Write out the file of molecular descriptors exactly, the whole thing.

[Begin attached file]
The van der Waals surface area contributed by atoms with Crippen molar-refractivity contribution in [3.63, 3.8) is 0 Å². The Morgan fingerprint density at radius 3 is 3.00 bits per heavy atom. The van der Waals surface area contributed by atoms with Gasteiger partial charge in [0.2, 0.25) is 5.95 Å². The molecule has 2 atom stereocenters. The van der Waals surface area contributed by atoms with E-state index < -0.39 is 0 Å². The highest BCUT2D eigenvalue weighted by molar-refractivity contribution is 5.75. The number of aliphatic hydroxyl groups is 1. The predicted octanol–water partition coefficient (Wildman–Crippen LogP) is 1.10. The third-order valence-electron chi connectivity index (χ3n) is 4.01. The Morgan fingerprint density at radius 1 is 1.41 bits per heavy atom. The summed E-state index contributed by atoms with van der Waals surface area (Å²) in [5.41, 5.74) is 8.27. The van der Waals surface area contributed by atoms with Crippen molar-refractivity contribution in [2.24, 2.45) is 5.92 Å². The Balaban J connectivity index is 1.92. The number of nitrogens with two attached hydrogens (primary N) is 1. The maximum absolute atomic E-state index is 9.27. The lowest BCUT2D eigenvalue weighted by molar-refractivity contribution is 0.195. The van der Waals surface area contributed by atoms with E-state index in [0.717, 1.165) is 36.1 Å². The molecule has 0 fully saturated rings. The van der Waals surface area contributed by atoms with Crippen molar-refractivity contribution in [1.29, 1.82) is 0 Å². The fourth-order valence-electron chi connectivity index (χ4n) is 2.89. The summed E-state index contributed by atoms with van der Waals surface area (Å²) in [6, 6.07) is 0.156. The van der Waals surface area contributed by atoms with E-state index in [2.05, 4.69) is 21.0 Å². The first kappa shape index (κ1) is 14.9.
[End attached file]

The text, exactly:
The van der Waals surface area contributed by atoms with Crippen molar-refractivity contribution in [3.63, 3.8) is 0 Å². The Morgan fingerprint density at radius 3 is 3.00 bits per heavy atom. The van der Waals surface area contributed by atoms with Gasteiger partial charge in [0.2, 0.25) is 5.95 Å². The molecule has 2 atom stereocenters. The van der Waals surface area contributed by atoms with E-state index < -0.39 is 0 Å². The highest BCUT2D eigenvalue weighted by molar-refractivity contribution is 5.75. The number of aliphatic hydroxyl groups is 1. The predicted octanol–water partition coefficient (Wildman–Crippen LogP) is 1.10. The third-order valence-electron chi connectivity index (χ3n) is 4.01. The Morgan fingerprint density at radius 1 is 1.41 bits per heavy atom. The summed E-state index contributed by atoms with van der Waals surface area (Å²) in [5.41, 5.74) is 8.27. The van der Waals surface area contributed by atoms with Crippen molar-refractivity contribution in [2.24, 2.45) is 5.92 Å². The Balaban J connectivity index is 1.92. The number of nitrogens with two attached hydrogens (primary N) is 1. The maximum absolute atomic E-state index is 9.27. The lowest BCUT2D eigenvalue weighted by molar-refractivity contribution is 0.195. The van der Waals surface area contributed by atoms with E-state index in [0.717, 1.165) is 36.1 Å². The molecule has 0 fully saturated rings. The van der Waals surface area contributed by atoms with Crippen molar-refractivity contribution in [1.29, 1.82) is 0 Å². The fourth-order valence-electron chi connectivity index (χ4n) is 2.89. The summed E-state index contributed by atoms with van der Waals surface area (Å²) in [6, 6.07) is 0.156. The van der Waals surface area contributed by atoms with E-state index in [2.05, 4.69) is 21.0 Å². The first kappa shape index (κ1) is 14.9.